a ∈ X. Thus x ∈ CG(X), a contradiction. So |(NG(X))/(CG(X))| is odd, and G is a so-called

20-homogeneous group. By a theorem of Arad ([1], Lemma 2.6, p. 2) G is 2-closed, that is G has a

normal Sylow 2-subgroup.

Now letGbe any locally finite group. Ifa, bare 2-elements ofG, consider the subgroupH =< a, b >.

ThenH is finite and obviously all non-trivial real elements ofH are 2-elements. HenceHhas a normal

Sylow 2-subgroup D. Thus a, b ∈ D, ab ∈ D, and ab is a 2-element. Therefore all 2-elements of G

form a subgroup, as required.

Theorem 3.2. Let G be a periodic F C-group in which all non-trivial real elements are conjugate.

ThenG=SO, where O is a20-subgroup andS is a normal Sylow 2-subgroup, which is either a finite

homocyclic 2-group, or a finite Suzuki group, or the direct product of finitely many Pr¨ufer 2-groups.

Proof. All non-trivial real elements ofGare involutions. SinceG is a periodicF C-group, it is locally

finite, so it has a normal Sylow 2-subgroupS, by the previous theorem. ThenG=SO, whereO is a

20-subgroup, by a Theorem of ˇCernikov ([18], Theorem 5.25, p. 100). Assume S6={1}.

Now we show thatS has the required structure.

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abelian subgroup of G. Moreover, N contains all the involutions of G. Set H = Nhg1, g2, . . . , gki

and letX be any finite 2-subgroup ofG. Then hH, Xiis a finite group in which all non-identity real

elements are conjugate. By [15], a Sylow 2-subgroup ofhH, Xiis either abelian and homocyclic, or it

is a Suzuki 2-group. If the Sylow 2-subgroup S of G is finite, then we can take X = S, thus S is a

Sylow 2-subgroup ofhH, Xi, and we have the result.

Now assume S infinite. First we prove that S is abelian. To see this, we recall that the order of

a Suzuki 2-group T is less or equal to |{x ∈ T | x2 = 1}|3 ([11], theorem 7.9, p. 313). Let X be a non-abelian finitely generated subgroup of S, then a Sylow 2-subgroup Y of hH, Xi is a Suzuki

2-group, thus|X| ≤ |Y| ≤ |N|3; thus every finitely generated subgroup ofScontainingXand of order

HenceS is an infinite abelian 2-group. Moreover, every finitely generated subgroup ofS has at most

|N| elements of order 2, then it has rank ≤ |N|. Hence S is an abelian 2-group of rank ≤ |N|.

ThereforeS is a direct product of finitely many (at most|N|) cyclic or quasicyclic 2-groups. Finally

all the direct factors ofSare quasicyclic, since every Sylow 2-subgroup of a finitely generated subgroup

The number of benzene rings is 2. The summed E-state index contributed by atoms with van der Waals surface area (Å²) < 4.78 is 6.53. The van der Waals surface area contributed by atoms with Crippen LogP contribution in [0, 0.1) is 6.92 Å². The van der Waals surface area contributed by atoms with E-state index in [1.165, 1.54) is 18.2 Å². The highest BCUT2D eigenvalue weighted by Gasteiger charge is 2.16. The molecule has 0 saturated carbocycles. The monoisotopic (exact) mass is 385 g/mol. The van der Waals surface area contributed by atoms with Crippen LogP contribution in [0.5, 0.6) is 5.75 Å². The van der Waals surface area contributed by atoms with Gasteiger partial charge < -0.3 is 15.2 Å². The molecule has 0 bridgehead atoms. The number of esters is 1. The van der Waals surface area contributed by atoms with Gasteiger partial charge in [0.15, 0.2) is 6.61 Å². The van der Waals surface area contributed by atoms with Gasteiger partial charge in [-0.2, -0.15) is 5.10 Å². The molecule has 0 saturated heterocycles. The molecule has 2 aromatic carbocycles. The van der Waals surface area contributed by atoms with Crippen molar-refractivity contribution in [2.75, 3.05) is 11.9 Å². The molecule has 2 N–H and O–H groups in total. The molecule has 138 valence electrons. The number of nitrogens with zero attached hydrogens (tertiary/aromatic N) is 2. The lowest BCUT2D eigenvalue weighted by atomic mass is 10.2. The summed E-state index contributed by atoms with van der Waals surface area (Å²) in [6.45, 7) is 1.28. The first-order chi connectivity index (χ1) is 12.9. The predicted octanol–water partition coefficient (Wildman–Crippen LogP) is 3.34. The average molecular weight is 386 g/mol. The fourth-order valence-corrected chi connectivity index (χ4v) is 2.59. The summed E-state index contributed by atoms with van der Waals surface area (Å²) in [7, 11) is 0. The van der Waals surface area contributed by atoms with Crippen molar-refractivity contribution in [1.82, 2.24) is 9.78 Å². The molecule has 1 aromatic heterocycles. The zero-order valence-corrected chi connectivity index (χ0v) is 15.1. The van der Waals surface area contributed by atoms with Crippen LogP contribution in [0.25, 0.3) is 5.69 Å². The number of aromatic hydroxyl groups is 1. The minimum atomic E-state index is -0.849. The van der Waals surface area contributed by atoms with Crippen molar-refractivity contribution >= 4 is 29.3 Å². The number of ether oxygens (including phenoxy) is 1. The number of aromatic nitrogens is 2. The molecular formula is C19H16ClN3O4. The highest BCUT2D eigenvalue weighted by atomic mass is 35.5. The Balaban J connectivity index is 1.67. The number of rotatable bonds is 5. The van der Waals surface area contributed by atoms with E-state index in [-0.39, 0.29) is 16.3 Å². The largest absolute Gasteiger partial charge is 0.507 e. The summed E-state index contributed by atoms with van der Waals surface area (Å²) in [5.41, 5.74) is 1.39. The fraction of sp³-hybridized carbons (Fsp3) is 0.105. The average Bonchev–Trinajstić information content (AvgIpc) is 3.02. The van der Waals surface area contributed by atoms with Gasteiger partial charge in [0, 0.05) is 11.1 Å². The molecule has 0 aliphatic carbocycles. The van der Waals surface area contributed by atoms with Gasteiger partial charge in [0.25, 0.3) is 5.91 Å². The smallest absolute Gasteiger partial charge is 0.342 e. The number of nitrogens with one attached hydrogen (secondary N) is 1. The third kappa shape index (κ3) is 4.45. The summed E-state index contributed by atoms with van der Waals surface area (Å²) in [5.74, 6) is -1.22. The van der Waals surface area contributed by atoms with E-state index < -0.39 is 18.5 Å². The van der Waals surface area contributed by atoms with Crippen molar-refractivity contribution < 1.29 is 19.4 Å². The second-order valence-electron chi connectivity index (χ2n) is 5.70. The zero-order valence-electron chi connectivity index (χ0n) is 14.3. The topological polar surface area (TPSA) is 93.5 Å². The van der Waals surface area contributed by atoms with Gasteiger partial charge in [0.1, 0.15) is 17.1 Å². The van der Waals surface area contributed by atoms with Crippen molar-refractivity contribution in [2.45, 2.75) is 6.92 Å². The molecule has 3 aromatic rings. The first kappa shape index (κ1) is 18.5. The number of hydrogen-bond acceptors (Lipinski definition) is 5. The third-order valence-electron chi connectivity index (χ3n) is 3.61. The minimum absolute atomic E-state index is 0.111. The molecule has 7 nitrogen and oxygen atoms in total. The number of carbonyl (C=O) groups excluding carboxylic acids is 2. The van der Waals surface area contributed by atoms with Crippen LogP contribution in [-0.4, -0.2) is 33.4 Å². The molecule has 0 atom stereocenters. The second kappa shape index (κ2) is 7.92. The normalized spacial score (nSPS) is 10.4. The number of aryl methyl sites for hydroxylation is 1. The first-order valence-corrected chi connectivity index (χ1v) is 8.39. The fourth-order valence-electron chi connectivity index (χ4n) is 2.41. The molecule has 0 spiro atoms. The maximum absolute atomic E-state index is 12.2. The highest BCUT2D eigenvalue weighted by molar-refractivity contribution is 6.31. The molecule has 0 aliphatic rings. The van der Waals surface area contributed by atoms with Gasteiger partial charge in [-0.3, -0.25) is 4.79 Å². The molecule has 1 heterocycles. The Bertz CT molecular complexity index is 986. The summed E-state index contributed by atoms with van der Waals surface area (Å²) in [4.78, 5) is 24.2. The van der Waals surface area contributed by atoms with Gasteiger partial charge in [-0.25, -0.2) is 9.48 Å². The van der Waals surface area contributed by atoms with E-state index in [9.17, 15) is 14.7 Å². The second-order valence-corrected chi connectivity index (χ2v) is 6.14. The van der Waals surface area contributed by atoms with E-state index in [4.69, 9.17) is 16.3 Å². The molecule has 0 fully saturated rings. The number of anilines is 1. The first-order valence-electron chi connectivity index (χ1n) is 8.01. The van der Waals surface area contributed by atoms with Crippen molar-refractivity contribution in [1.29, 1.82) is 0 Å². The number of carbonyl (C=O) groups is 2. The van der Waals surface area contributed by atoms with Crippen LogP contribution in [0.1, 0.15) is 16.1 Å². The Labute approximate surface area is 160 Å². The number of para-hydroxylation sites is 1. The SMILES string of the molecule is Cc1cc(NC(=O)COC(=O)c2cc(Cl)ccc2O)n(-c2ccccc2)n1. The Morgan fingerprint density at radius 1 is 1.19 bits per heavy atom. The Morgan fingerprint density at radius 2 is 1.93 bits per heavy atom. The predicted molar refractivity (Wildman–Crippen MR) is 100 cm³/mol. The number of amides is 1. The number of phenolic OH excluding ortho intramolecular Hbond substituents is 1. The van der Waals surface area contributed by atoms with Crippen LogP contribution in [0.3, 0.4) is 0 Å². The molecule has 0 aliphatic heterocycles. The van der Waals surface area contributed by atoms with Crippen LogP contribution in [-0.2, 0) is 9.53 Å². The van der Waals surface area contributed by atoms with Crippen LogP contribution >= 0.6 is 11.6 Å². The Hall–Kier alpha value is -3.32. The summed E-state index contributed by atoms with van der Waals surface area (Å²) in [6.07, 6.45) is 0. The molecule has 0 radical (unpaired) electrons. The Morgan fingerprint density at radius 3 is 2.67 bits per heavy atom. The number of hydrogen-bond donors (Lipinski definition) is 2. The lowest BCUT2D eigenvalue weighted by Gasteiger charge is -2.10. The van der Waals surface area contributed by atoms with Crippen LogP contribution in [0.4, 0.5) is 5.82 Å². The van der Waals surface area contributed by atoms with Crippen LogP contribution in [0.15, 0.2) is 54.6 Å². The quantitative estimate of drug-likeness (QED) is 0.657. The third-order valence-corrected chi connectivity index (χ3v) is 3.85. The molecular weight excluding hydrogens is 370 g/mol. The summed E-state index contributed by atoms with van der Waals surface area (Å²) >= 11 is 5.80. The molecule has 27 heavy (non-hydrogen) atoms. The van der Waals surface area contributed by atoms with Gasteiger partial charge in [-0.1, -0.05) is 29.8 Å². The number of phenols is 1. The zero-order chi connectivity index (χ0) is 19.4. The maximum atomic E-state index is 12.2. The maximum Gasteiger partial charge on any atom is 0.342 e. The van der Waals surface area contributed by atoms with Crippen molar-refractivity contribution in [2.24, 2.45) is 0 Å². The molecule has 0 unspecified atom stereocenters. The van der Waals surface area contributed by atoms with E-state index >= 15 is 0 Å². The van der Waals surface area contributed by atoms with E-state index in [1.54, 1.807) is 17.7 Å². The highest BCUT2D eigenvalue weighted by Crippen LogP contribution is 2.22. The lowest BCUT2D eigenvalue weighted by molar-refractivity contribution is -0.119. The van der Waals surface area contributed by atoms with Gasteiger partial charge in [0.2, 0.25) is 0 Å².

ofG is homocyclic.

4. Groups in which all non-central conjugacy classes have the same finite size

Proof of Theorem 1.2. Clearly G is a BF C-group, since the conjugacy classes are of bounded sizes.

A theorem of B.H Neumann ([16]) states thatG0 is finite. Now a theorem of P.Hall ([10]) implies that

G/Z2(G) is finite.

Assume first that G/Z(G) is finite. Write G/Z(G) = Sk

i=1giZ(G), for some gi ∈ G and k ∈ N. LetH =hg1, g2, . . . , gki. Then H is finite andG=Z(G)H. HenceclH(h) =clG(h), and so all

non-central conjugacy classes ofH have the same finite sizen. By [13],H =B×P whereB is an abelian

subgroup andP a (finite) p-group, and n is a power ofp. Then G=Z(G) (B×P) and B ≤Z(G).

ThusG=Z(G)P. LetQbe the set of all p-elements of Z(G), then QP is a normal nilpotent Sylow

p-subgroup of G. The conclusion now follows from a theorem of ˇCernikov ([18], Theorem 5.25, p.

100).

Thus we assume that G/Z(G) is not finite. Therefore Z(G)< Z2(G). Let x ∈Z2(G)\Z(G) be an element of minimal order. Then xp ∈ Z(G) for some prime p. Moreover, G0 ≤ CG(x), so that

CG(x)CG. For everyy ∈G, we have that [x, y]∈Z(G), which implies 1 = [xp, y] = [x, y]p= [x, yp].

Thusyp∈CG(x).

Suppose that (o(y), p) = 1, then y ∈ CG(x). Consequently G/CG(x) is a p-group and so n = |G:CG(x)|is a power of p. Moreover, we claim thaty ∈Z(CG(x)). This is clear ifxy ∈Z(G). So

assume thatxy /∈Z(G). Then x = (xy)o(y)m for some positive integer m. It follows that CG(xy) ≤ CG(x). Since |G:CG(xy)| = |G:CG(x)|, we get CG(xy) = CG(x). Hence CG(x) ≤ CG(y), as

claimed. Let S be the set of all p0-elements of Z(CG(x)). Then S is an abelian normal subgroup of

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Leta∈G\Z(G). Then|G:CG(a)|is a power ofp, therefore the finite number|CG(a)S:CG(a)|= |S :S∩CG(a)|is a power of p. SinceS/(S∩CG(a)) is a finitep0-group, we get thatS≤CG(a) and

consequently S ≤ Z(G). Now ˇCernikov’s theorem implies that G = P ×S, where P is a p-group.

Since (P Z2(G))/Z2(G) isafinite p-group, P is nilpotent.

Proof of Corollary 1.3. Assume that all non-central conjugacy classes have the same finite sizen. Let

H be a maximal torsion-free subgroup of Z(G). Then G/H is periodic and G0∩H = 1 (See [18], p.

4). HenceGis isomorphic to a subgroup of G/G0×G/H.

For anyx ∈G, we have H ≤ CG(x), so CG(x)/H ≤ CG/H(xH). Conversely, if yH ∈CG/H(xH),

then [y, x] ∈ G0 ∩ H = 1. Therefore yH ∈ CG(x)/H. Thus CG/H(xH) = CG(x)/H and so

clG/H(xH)

= |G/H:CG(x)/H| = |G:CG(x)|. It follows that G/H is a periodic F C-group in

which all non-central conjugacy classes have the same finite size. By Theorem 1.2, G/H = A×P

whereA is abelian andP a nilpotent p-group. The corollary follows.

5. Groups with two non-trivial conjugacy class sizes